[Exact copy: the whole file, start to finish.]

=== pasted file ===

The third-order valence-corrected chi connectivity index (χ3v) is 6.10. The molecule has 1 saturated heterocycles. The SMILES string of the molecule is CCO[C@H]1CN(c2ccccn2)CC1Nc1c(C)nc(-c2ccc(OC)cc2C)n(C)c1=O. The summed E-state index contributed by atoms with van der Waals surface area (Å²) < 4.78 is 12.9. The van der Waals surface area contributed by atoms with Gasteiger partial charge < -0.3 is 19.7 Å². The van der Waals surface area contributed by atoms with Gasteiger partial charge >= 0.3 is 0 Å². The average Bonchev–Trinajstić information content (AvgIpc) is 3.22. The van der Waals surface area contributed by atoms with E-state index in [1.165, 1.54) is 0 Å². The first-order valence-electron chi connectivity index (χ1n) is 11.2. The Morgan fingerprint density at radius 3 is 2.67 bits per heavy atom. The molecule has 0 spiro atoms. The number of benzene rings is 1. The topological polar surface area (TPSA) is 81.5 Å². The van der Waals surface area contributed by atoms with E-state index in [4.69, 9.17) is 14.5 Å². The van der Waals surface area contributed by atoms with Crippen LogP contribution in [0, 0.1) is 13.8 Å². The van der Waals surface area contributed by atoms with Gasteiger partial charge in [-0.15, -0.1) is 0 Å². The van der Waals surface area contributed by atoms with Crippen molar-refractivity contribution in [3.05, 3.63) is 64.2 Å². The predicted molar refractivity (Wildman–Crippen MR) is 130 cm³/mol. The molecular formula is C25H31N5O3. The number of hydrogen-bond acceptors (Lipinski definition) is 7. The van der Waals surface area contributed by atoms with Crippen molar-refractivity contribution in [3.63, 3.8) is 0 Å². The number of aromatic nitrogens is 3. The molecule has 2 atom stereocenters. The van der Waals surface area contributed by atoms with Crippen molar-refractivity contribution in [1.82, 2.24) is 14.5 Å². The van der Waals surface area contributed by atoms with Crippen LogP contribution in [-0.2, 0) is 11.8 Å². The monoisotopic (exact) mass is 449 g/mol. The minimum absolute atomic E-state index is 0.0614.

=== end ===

The third-order valence-corrected chi connectivity index (χ3v) is 6.10. The molecule has 1 saturated heterocycles. The SMILES string of the molecule is CCO[C@H]1CN(c2ccccn2)CC1Nc1c(C)nc(-c2ccc(OC)cc2C)n(C)c1=O. The summed E-state index contributed by atoms with van der Waals surface area (Å²) < 4.78 is 12.9. The van der Waals surface area contributed by atoms with Gasteiger partial charge < -0.3 is 19.7 Å². The van der Waals surface area contributed by atoms with Gasteiger partial charge >= 0.3 is 0 Å². The average Bonchev–Trinajstić information content (AvgIpc) is 3.22. The van der Waals surface area contributed by atoms with E-state index in [1.165, 1.54) is 0 Å². The first-order valence-electron chi connectivity index (χ1n) is 11.2. The Morgan fingerprint density at radius 3 is 2.67 bits per heavy atom. The molecule has 0 spiro atoms. The number of benzene rings is 1. The topological polar surface area (TPSA) is 81.5 Å². The van der Waals surface area contributed by atoms with E-state index in [4.69, 9.17) is 14.5 Å². The van der Waals surface area contributed by atoms with Crippen LogP contribution in [0, 0.1) is 13.8 Å². The van der Waals surface area contributed by atoms with Gasteiger partial charge in [-0.15, -0.1) is 0 Å². The van der Waals surface area contributed by atoms with Crippen molar-refractivity contribution in [3.05, 3.63) is 64.2 Å². The predicted molar refractivity (Wildman–Crippen MR) is 130 cm³/mol. The molecular formula is C25H31N5O3. The number of hydrogen-bond acceptors (Lipinski definition) is 7. The van der Waals surface area contributed by atoms with Crippen molar-refractivity contribution in [3.63, 3.8) is 0 Å². The number of aromatic nitrogens is 3. The molecule has 2 atom stereocenters. The van der Waals surface area contributed by atoms with Crippen molar-refractivity contribution in [1.82, 2.24) is 14.5 Å². The van der Waals surface area contributed by atoms with Crippen LogP contribution in [-0.2, 0) is 11.8 Å². The monoisotopic (exact) mass is 449 g/mol. The minimum absolute atomic E-state index is 0.0614.